Trouw is wise enough to acknowledge that, without truly finding this pre-qur’an, any scientific evidence for the theory is missing for now and states that Luxenberg even found an ‘error in writing’ in his Aramaic Pre-Qur’an. Nevertheless, the article in Trouw is tough reading stuff, because they try to give Qur’anic exegesis with their own confusing twist. Qur’anic texts are present on tile works in the Dome of the Rock in Jerusalem, among which verse 72:19&20. This text narrates, according any other Qur’an-commentator of Muhammad pbuh, however Mr Luxenberg says, according to Trouw, that it might very refer to Jesus: ‘… when the Devotee of Allah stood up to invoke Him, they fell on their knees for him and worshipped him, almost as if he were a god’ at which he said ‘I do no more than invoke My Lord and I join not with Him any’. The word in question, Devotee, `abd in Arabic, is written in Arabic from the root AynBeDel. Aramaic also possesses the letter Ayn, however, its is written in almost the same fashion as the letter Lam. Then the Arabic copyist might accidentally have written EBD and not LBD. What should this imply, according to Trouw and Christoph Luxenberg? Al Ben D’Allah, God’s son? This is not possible, because the Arabic Ayn doesn’t resemble a Lam (L) at all. What’s more, the Nun (N) is missing and Del (D) doesn’t belong there. Any other Qur’an, even those of Christian translators, doesn't speak of ‘they fell on their knees for him’, but ‘they (the people) pushed forward into a big crowd around him’. Trouw calls this translation, without any clarification, ‘a dark solution’ of ‘other translator’. This all makes the Trouw article quite unreadable. Whoever knows Arabic, may find out what was meant. Trouw elaborates on the word ‘push forward’, in Arabic libada. It isn’t written with an Ayn, the well-known Semitic guttural resembling a deep aa-sound, but with a common vowel a. Luxenberg says it means that in truth the text says ‘ibada and not libada, which means ‘treat like a god’, ‘serve God’ and such. Nevertheless, ‘abdallah may still refer to no one else than Prophet Muhammad pbuh. The people worship God’s devotee, not Allah’s son. Is this good enough for our new Qur’an-virtuosi? Translators in the West came to oracle-resembling exegeses, however, doesn’t Qur’an-exegesis by westerners become any less than a match of who places the best accusation, especially in view of Christian newspapers pontificating with their incomprehensible mumbles. A childish pissing contest, in other words. The question rises, whether the man who shares my name, understands what Luxenberg tries to say.
Christoph Luxenberg worked as follows: he thinks that Qur’an was written in Aramaic, a language which, apart from the written language, shares many same words with Arabic, however, their meaning differs in both languages: So-called false friends. This way the word ‘bellen’ means ‘to bark’ in German and ‘to tinkle’ or ‘to sound a bell’ in Dutch, which is linguistically related. This is how Luxenberg reads Qur’an and thinks that the Arabic word for ‘virgin’ should have been ‘grape’, as that same word has this meaning in Aramaic. Luxenberg focused his view often on the Jerusalem Dome of the Rock, which, in his opinion, was Islam’s first monument. The Qur’anic texts written on the walls in- and outdoors, are really Aramaic texts in his opinion. Here he finds companions: Israeli archeologists Judith Koren and Yehuda Nevo. They think, that the word ‘Islam’ in the Dome really means ‘unity’ or ‘union’. The word ‘din’ means ‘religion’ in modern Arabic, but, according to this thinking, it should mean ‘the correct procedure’. A text on one of the walls meaning in Arabic ‘Muhammad is God’s Servant and His Messenger’. The religion with God is Islam’. What might that imply, according to these hyper-renewing scientists? ‘The praised one is God’s Servant and His Messenger. The correct procedure is unity’. Islamically speaking, a translation into Aramaic meanings might be just acceptable. However, how it then continues towards Christianity, as if it ‘truly’ were an Aramaic-Christian texts, needs hard evidence. And there isn’t any. Eildert Mulder palavers a little further on how the construction year of the Dome of the Rock, that is 72 Anno Hijrah, which is mentioned in one of the wall carvings too, corresponds so nicely with the 72 virgins in Paradise, Jesus’ 72 disciples and Zaratustra’s 72 students. Further, Mulder thinks that the texts on the building’s indoor walls ‘narrate extensively of Jesus’. Jesus’ name is mentioned indeed. This view is supported by Luxenberg thesis that the name Muhammad, mentioned everywhere in- and outside the Dome of the Rock, means ‘the praised one’ as an adjective only. And Luxenberg would try to prove now, that all those places where the Prophet pbuh is addressed directly, as the person spoken to, in reality refers to a Christian monk, but might also refer to Jesus. In his eyes, there is enough reason, therefore, to reduce Muhammad to an anonymous ‘you-figure’. He also thinks that--in this he might be true--that each ‘community member’ might feel addressed when the Qur’anic text uses the word ‘you’.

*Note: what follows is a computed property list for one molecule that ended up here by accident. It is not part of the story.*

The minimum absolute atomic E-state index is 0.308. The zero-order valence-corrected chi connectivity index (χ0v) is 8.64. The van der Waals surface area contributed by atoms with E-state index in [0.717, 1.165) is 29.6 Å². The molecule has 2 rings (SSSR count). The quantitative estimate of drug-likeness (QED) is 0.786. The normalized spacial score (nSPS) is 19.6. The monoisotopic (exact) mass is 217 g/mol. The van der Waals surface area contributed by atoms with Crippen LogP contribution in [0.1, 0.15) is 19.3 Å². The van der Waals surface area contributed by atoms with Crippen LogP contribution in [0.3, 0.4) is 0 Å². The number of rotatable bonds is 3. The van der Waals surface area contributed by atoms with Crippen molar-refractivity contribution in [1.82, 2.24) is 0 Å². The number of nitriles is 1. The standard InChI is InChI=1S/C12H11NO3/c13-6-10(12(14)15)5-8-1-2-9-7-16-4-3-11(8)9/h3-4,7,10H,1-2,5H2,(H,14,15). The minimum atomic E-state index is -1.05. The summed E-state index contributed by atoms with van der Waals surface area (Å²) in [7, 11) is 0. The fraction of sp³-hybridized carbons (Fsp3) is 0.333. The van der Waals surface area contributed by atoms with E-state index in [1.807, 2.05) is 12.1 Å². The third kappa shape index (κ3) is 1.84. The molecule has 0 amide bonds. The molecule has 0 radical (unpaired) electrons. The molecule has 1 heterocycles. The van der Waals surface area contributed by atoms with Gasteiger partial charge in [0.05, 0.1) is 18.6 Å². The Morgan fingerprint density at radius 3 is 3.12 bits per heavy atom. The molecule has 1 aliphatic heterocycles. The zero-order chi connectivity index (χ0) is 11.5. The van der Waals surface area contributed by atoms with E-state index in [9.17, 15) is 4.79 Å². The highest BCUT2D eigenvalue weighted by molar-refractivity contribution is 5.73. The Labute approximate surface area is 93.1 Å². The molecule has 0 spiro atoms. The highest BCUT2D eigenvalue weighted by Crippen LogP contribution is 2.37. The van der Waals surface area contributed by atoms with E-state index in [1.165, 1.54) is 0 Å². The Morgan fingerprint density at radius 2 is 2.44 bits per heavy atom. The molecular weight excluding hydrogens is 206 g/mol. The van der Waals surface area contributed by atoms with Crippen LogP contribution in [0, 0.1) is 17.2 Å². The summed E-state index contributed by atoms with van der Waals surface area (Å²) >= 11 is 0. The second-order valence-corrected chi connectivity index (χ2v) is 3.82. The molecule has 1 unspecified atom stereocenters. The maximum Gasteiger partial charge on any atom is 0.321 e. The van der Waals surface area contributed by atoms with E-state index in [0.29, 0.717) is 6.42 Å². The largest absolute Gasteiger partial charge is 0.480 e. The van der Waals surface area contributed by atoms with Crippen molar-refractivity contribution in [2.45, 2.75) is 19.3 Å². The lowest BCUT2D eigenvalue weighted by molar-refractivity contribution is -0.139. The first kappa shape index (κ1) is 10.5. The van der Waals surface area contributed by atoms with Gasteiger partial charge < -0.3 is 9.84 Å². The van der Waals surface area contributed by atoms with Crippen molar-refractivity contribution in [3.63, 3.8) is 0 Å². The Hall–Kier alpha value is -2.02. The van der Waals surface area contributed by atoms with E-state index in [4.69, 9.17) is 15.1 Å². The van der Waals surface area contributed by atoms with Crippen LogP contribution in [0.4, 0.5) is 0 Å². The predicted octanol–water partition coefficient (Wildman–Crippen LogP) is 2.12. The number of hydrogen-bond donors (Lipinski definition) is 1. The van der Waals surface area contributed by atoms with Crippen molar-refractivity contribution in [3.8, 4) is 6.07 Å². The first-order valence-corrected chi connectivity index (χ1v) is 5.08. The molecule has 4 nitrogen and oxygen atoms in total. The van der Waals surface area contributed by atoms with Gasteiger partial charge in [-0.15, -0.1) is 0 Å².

It is a pleasant pastime, when a certain Mr Luxenberg, some fourty years ago, tried to read and interpret Qur’an in Aramaic. However, it is slightly alarming, when Christians now try to take over his, for sure unproven, views as ‘scientific Qur’an exegesis’. The fear arises, that where Christians were scorned for their silly fluff twenty years ago, they now might gain a cheering mob behind them, if Muslims don’t keep their finger on the pulse of each and every publication. Might Christian radicals be in for a re-conquest of the building they name the Temple?
Sources: (Article apparently gone now)
Trouw 5 May 2006
Trouw 26 April 2006 (Article apparently gone now)